Photo of Professor Apinan Poshyananda

Professor Apinan Poshyananda will deliver the Keir Foundation Lecture on the emergence of Thai contemporary art. This lecture will close the three-day Symposium Regions of the Contemporary: Transnational Art Festivals and Exhibitions in 1990s Southeast Asia, Saturday 5–Monday 7 November 2016, at the University of Melbourne. Free Public Lecture – All Welcome – Registration required as seating is limited. To register visit: http://alumni.online.unimelb.edu.au/keirfoundation Date: Monday, 7 November 2016, 3-4pm Venue: Yasuko Hiraoka Myer Room, Level 1, Sidney Myer Asia Centre, Swanston Street, University of Melbourne Professor Dr. Apinan Poshyananda is former Permanent Secretary of Ministry of Culture, Thailand. He is art historian, critic, artist and curator who has been involved in Venice Biennale, Sydney Biennale, Istanbul Biennale, Liverpool Biennial, Yokohama Triennale, and Asia-Pacific Triennial. He was guest curator of Contemporary Art from Asia: Traditions/Tensions (New York, Vancouver, Perth, Taipei), Temple of the Mind…

Collaboratory | Art, Objects and Emotions | University of Melbourne

Conveners: Charles Zika and Angela Hesson ‘Art’ wrote Susanne Langer ‘is the objectification of feeling.’  A century earlier, Paul Cezanne had made the more extravagant claim ‘A work of art which did not begin in emotion is not art.’  Although the impulse to define art in such succinct and finite terms might be deemed an essentially modern one, the wider notion of the inseparability of art and emotion, and the power of art to evoke strong feelings in viewers has a long history. In more recent times scholars have also begun to explore the role of material objects in human relationships through their power to evoke strong emotions. Artistic and non-artistic objects can generate desire and also violence, pride, belonging, devotion and disgust. This collaboratory will consider the manifold ways in which art and objects depict, reflect, symbolise, communicate and…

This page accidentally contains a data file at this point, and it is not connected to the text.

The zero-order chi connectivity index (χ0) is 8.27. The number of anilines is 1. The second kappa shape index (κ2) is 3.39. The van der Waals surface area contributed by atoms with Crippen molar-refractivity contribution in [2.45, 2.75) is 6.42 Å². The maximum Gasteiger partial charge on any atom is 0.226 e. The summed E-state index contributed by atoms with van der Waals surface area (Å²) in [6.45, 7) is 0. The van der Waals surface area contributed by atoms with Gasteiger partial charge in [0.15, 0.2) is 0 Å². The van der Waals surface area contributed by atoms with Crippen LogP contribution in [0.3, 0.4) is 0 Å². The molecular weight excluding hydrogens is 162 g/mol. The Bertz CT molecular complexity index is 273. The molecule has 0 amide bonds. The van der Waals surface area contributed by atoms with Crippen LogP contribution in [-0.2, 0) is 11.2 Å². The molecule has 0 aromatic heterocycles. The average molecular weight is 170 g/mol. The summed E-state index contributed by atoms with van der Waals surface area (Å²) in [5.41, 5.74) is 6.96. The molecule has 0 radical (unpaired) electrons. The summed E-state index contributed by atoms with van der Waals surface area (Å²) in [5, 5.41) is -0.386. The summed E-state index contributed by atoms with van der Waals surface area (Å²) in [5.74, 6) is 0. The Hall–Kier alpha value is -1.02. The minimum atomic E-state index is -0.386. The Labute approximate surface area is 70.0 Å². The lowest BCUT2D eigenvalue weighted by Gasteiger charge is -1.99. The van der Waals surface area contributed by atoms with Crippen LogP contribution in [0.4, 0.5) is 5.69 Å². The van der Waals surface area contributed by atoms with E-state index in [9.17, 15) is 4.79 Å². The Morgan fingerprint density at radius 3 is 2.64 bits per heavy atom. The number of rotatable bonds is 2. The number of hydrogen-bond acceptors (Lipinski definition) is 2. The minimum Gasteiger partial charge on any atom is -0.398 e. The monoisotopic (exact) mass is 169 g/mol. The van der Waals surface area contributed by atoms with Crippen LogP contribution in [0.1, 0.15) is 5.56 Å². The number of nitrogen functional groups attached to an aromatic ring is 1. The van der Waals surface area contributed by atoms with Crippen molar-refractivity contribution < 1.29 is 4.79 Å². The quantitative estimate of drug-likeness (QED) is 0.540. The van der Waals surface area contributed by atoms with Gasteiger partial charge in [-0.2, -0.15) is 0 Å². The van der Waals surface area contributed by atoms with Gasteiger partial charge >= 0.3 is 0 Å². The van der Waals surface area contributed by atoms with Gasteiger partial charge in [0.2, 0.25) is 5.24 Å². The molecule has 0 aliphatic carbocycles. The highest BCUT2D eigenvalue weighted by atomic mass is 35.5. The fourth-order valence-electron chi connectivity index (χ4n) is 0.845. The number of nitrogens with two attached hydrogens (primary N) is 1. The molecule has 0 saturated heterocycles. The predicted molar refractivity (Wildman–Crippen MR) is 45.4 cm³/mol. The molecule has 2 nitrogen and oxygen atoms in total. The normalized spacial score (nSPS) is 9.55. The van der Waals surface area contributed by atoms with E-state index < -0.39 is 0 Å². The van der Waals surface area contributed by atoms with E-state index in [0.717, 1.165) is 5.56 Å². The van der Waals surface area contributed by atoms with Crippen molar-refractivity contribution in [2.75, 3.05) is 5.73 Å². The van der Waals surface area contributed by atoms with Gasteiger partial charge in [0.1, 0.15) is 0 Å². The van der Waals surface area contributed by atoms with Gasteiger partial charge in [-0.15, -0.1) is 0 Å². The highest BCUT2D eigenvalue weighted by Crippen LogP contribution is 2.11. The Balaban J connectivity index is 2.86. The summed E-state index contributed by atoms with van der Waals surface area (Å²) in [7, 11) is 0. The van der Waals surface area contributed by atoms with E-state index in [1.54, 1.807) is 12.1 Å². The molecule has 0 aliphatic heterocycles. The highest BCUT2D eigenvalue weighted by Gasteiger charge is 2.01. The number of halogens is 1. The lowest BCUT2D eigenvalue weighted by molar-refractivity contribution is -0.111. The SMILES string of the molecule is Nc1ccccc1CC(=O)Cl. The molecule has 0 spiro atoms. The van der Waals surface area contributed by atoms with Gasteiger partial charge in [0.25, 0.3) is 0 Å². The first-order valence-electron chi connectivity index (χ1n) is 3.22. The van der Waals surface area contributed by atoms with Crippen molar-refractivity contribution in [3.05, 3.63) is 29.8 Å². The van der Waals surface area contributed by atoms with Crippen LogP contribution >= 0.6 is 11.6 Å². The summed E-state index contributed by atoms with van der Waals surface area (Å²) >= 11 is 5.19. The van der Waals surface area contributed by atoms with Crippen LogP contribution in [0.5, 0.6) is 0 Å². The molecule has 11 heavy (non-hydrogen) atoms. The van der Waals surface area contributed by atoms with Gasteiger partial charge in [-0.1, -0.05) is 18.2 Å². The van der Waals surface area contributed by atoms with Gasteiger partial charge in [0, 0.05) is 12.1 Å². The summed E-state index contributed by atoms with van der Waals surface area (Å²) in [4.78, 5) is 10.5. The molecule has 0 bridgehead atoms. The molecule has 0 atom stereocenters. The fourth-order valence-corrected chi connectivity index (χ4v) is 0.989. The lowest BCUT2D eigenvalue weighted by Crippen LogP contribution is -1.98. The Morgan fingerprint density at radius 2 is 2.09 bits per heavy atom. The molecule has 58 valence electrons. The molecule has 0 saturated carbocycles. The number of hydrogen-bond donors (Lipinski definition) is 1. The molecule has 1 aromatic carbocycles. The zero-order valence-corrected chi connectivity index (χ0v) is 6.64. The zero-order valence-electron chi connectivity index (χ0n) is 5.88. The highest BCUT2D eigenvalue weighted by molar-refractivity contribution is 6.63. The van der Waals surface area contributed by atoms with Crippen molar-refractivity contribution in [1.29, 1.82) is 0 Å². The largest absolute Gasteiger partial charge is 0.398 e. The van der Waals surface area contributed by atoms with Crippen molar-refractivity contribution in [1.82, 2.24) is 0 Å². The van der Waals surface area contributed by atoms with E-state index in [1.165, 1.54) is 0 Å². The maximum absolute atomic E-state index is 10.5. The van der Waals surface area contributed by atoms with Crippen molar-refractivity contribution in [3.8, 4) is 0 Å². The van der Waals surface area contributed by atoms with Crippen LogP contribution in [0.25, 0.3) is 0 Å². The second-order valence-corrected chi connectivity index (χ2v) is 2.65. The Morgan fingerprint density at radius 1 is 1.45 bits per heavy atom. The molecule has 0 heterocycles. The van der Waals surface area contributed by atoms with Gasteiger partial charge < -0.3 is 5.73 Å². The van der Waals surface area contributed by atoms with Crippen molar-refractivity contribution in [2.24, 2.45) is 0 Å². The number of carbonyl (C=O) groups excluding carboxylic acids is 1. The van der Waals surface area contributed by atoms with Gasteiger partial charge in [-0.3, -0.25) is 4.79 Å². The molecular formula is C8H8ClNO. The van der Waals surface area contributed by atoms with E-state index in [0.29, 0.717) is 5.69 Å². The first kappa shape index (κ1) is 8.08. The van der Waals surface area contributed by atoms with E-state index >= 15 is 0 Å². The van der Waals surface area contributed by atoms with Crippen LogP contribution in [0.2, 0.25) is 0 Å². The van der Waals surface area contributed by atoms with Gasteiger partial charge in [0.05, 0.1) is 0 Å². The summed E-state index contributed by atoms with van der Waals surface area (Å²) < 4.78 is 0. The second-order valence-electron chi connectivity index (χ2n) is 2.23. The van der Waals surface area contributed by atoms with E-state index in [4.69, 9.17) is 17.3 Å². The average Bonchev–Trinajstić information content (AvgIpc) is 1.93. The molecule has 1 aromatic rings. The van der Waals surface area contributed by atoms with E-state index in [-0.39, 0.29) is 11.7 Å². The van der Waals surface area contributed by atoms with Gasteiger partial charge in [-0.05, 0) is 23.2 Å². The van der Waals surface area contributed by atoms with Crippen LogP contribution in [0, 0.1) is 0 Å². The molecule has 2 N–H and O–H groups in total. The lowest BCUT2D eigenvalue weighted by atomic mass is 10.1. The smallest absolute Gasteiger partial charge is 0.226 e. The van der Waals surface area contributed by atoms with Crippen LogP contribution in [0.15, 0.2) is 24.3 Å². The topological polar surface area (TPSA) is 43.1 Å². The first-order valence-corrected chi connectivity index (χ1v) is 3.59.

Registration Open: Conference | Human Kind: Transforming Identity in British and Australian Portraits 1700-1914 | Melbourne September 8-11 2016

Joseph Wright of Derby Self-portrait 1765-68 Oil on canvas National Gallery of Victoria, Melbourne Gift of Alina Cade in memory of her husband Joseph Wright Cade, 2009

Registration is now open for Human Kind: Transforming Identity in British and Australian Portraits 1700-1914, presented by the University of Melbourne and the National Gallery of Victoria. This international conference will run from September 8 to 11 and will focus on British and Australian portraits between 1700 and 1914. Inspired by the outstanding collection of the National Gallery of Victoria, this interdisciplinary conference will be the largest gathering of international and Australian scholars to focus on portraits. It will provide a unique opportunity to explore both British and Australian portraits through a dynamic interchange between academics and curators. The keynote speakers are: David Solkin, Courtauld Institute of Art, London | Martin Myrone, Tate Britain, London | Kate Retford, Birkbeck, University of London | David Hansen, Australian National University, Canberra | Anna Gray, National Gallery of Australia, Canberra. See the website for full abstracts for the keynote lectures. The full…